Insider Series: Elizabeth Zvonar

Burrard Arts

The visual landscape we inhabit is one comprised of images. In this age, pictures are omnipresent and infinitely reproducible, constantly seeking our attention in the form of advertising, popular entertainment, and fine art. It is from this cacophonous dialogue that the artworks of Elizabeth Zvonar, the Burrard Arts Foundation’s newest resident artist, emerge.

Zvonar works mainly in collage and sculpture, often combining the two mediums to add a third dimension to her works. Her collages are composed in an analog manner, with source imagery cut and integrated together by hand, then scanned and printed to create a homogenous surface that retains the appearance of being layered. She examines metaphysics and metaphor through a critical, feminist lens, using images pulled from sources such as luxury marketing and art history itself to rearrange and call into question the visual environment we navigate.

For example, her 2009 series History of Art was comprised of porcelain sculptures and collages based on the iconic art history textbook by H.W. Jansen of the same name. The sculptures were staged as recreations of famous artworks such asRaft of the Medusa, but with cast index fingers standing in for all the figures. The series was included in the 2016 show at Daniel Faria Gallery, Histories of Art.

Her work also made her a perfect complement to MashUp, the Vancouver Art Gallery’s exploration of how art forms made by combining existing material, such as remixing and collage, became so ubiquitous in modern modes of expression. The Experience, her installation at the VAG Offsite, ran concurrently with the show. The collage featured an image of a pair of sunglasses from a 1970s fashion magazine superimposed on a Martian landscape to create a scene of retrofuturistic glamour. The piece’s otherworldly, sun-bleached aesthetic brought warmth to a busy Vancouver intersection during the dreariest months of the year.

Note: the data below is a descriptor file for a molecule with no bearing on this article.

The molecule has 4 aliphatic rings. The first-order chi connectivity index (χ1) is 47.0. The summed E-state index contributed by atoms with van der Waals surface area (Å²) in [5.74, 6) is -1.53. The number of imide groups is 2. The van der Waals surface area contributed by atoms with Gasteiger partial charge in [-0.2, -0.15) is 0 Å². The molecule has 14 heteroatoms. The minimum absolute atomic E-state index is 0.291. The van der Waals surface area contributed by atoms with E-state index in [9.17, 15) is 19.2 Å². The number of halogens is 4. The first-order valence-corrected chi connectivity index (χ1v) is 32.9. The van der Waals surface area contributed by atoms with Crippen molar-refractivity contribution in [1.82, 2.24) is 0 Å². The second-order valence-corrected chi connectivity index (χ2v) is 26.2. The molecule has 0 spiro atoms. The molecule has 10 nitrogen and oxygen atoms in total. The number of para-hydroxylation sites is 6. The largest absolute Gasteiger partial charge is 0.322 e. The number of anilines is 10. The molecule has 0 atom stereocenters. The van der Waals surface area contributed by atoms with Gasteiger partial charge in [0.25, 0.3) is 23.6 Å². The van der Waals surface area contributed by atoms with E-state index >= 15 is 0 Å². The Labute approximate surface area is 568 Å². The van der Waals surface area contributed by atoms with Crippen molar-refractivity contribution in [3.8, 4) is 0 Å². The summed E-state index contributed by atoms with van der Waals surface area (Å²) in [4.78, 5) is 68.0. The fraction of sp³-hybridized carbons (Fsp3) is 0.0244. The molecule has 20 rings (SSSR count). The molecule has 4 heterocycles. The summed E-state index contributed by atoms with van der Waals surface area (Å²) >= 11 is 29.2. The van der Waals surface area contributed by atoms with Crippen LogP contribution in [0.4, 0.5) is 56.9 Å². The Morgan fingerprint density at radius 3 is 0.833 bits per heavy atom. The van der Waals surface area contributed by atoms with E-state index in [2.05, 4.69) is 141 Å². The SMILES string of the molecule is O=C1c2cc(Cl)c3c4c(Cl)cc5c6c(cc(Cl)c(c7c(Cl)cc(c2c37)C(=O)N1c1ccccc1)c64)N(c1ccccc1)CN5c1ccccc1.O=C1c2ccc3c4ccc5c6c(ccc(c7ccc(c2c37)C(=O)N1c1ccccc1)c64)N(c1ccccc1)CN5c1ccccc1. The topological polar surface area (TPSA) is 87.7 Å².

Zvonar’s mandate for her upcoming residency has grown out of a previous one she undertook in Brooklyn in the spring of 2016. During that residency, Zvonar used a reading of Simone de Beauvoir’s The Second Sex as a way to frame her experience. The text, which was foundational to our current-day understanding of the discrepancies between how we are socialized according to gender, will form an ideological backdrop to the sculpture and collage that Zvonar will produce during her time at BAF. As a jumping-off point, Zvonar will be working from an altered image that encapsulates these ideas – the cover of a 1970 issue of the Saturday Review. The original image shows a woman’s hand, complete with wedding ring, flashing the peace sign; Zvonar has edited it to remove the ring to symbolize female independence and autonomy.

Recently, Zvonar was the only Canadian to be shortlisted for the 2016 Aimia AGO Photography Prize, and was the 2012-2015 City of Vancouver Artist in Residence. In Vancouver, she has exhibited at Western Front, the Contemporary Art Gallery, and Artspeak, among others.

Her upcoming show at the Burrard Arts Foundation will showcase the body of work created during her residency. It will run from April 6 to May 13, 2017. Find out more about Zvonar’s work at